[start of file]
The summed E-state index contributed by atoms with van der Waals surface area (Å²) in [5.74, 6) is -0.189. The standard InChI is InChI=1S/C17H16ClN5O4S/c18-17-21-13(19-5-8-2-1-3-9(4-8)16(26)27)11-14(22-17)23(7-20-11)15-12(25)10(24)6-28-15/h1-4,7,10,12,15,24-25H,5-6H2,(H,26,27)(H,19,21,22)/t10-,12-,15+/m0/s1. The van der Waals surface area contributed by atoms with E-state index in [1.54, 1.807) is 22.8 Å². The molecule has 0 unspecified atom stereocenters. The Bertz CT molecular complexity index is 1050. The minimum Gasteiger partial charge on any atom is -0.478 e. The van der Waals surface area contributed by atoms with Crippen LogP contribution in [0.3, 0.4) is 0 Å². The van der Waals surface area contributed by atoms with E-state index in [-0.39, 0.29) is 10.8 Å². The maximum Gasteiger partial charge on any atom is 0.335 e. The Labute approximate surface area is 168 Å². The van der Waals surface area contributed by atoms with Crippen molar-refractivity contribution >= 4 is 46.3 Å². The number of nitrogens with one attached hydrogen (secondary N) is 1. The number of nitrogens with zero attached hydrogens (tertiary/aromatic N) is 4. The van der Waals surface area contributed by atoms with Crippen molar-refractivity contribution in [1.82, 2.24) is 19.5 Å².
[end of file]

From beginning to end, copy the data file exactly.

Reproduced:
The summed E-state index contributed by atoms with van der Waals surface area (Å²) in [5.74, 6) is -0.189. The standard InChI is InChI=1S/C17H16ClN5O4S/c18-17-21-13(19-5-8-2-1-3-9(4-8)16(26)27)11-14(22-17)23(7-20-11)15-12(25)10(24)6-28-15/h1-4,7,10,12,15,24-25H,5-6H2,(H,26,27)(H,19,21,22)/t10-,12-,15+/m0/s1. The van der Waals surface area contributed by atoms with E-state index in [1.54, 1.807) is 22.8 Å². The molecule has 0 unspecified atom stereocenters. The Bertz CT molecular complexity index is 1050. The minimum Gasteiger partial charge on any atom is -0.478 e. The van der Waals surface area contributed by atoms with Crippen LogP contribution in [0.3, 0.4) is 0 Å². The van der Waals surface area contributed by atoms with E-state index in [-0.39, 0.29) is 10.8 Å². The maximum Gasteiger partial charge on any atom is 0.335 e. The Labute approximate surface area is 168 Å². The van der Waals surface area contributed by atoms with Crippen molar-refractivity contribution >= 4 is 46.3 Å². The number of nitrogens with one attached hydrogen (secondary N) is 1. The number of nitrogens with zero attached hydrogens (tertiary/aromatic N) is 4. The van der Waals surface area contributed by atoms with Crippen molar-refractivity contribution in [1.82, 2.24) is 19.5 Å².